BUFFALOES AND INDIANS. - With the building of the railroads and the coming of the settlers the reckless slaughter of the buffalo and the crowding of the Indians began. [11] To-day the buffalo is as rare an animal in the West as in the East; and after many wars and treaties with the Indians, they now hold less than one hundredth of the land west of the Mississippi.

MECHANICAL PROGRESS. - The period 1860 to 1880 was one of great mechanical and industrial progress. During this time dynamite and the barbed-wire fence were introduced; the compressed-air rock drill, the typewriter, the Westinghouse air brake, the Janney car coupler, the cable car, the trolley systems, the electric light, the search light, electric motors, the Bell telephone, the phonograph, the gas engine, and a host of other inventions and mechanical devices were invented. To satisfy the demands of trade and commerce, great works of engineering were undertaken, such as twenty years before could not have been attempted. The jetties constructed by James B. Eads in the South Pass at the mouth of the Mississippi, to force that river to keep open its own channel; the steel-arch railroad bridge built by Eads across the Mississippi at St. Louis; the Roebling suspension bridges over the Ohio at Cincinnati and over the East River at New York; and the successful laying of the Atlantic cable (1866) by Cyrus W. Field, are a few of the great mechanical triumphs of this period.

INDUSTRIAL DEVELOPMENT. - Industries once carried on in the household or in small factories were conducted on a large scale by great corporations. The machine for making tin cans made possible the canning industry. The self- binding harvester and reaper made possible the immense grain fields of the West. The production and refining of petroleum became an industry of great importance. The great flour mills of Minneapolis, the iron and steel mills of Pennsylvania, the packing houses of Chicago and Kansas City, and many other enterprises were the direct result of the use of machinery.

RISE OF GREAT CORPORATIONS. - Trades and occupations, industries of all sorts, began to concentrate and combine, and large corporations took the place of individuals and small companies. In place of many little railroads there were now trunk lines. [12] In place of many little telegraph companies, express companies, and oil companies there were now a few large ones.

IMMIGRATION. - This industrial development, in spite of machinery, could not have been so great were it not for the increase in population, wealth, the facilities of transportation, and the great number of workingmen. These were largely immigrants, who came by hundreds of thousands year after year. From about 90,000 in 1862, the number who came each year rose to more than 450,000 in 1873; and then fell to less than 150,000 in 1878. The population of the whole country in 1880 was 50,000,000, of whom more than 6,500,000 were of foreign birth.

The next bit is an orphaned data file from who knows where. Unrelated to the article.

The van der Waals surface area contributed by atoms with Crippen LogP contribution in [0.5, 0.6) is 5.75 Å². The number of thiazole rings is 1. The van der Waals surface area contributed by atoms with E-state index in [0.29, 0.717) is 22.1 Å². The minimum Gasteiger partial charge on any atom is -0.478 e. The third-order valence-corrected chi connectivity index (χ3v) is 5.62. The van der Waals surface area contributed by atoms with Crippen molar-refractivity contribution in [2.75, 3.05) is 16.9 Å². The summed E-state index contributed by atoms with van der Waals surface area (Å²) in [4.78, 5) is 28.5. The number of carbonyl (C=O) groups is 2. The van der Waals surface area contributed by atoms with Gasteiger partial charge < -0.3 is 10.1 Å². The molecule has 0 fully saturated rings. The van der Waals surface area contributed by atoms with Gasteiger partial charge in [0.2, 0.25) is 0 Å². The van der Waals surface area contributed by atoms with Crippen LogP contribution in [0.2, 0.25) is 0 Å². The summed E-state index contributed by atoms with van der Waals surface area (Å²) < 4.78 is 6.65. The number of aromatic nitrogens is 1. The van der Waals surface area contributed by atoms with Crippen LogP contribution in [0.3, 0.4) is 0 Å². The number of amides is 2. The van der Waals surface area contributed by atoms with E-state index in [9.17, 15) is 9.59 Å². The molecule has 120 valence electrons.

1. The discovery of gold and silver near the Rocky Mountains in 1858 and later brought to that region many thousand miners.

2. Their presence in that wild region made local government necessary, and by 1868 seven new territories were formed (Colorado, Dakota, Nevada, Idaho, Arizona, Montana, Wyoming), and one of them (Nevada, 1864) was admitted into the Union as a state.

3. Means of communication with California and the far West were improved. First came the Pony Express, then the telegraph, and finally the railroad.

4. The construction of the railroad across the middle of the country was followed by the building of another near the northern border.

5. Railroad building, the Homestead Law, and the success of the Dakota wheat farms, led to the rapid development of the new Northwest.

6. Quite as noticeable is the mechanical and industrial progress of the country, the rise of great corporations, and the flood of immigrants that came to our shores each year.


[1] For descriptions of the wild life in the new Northwest in the pioneer days read Langford's Vigilante Days and Ways.

[2] A large wagon with a white canvas top.

[3] A kind of heavy coach, so called because first manufactured at Concord, New Hampshire.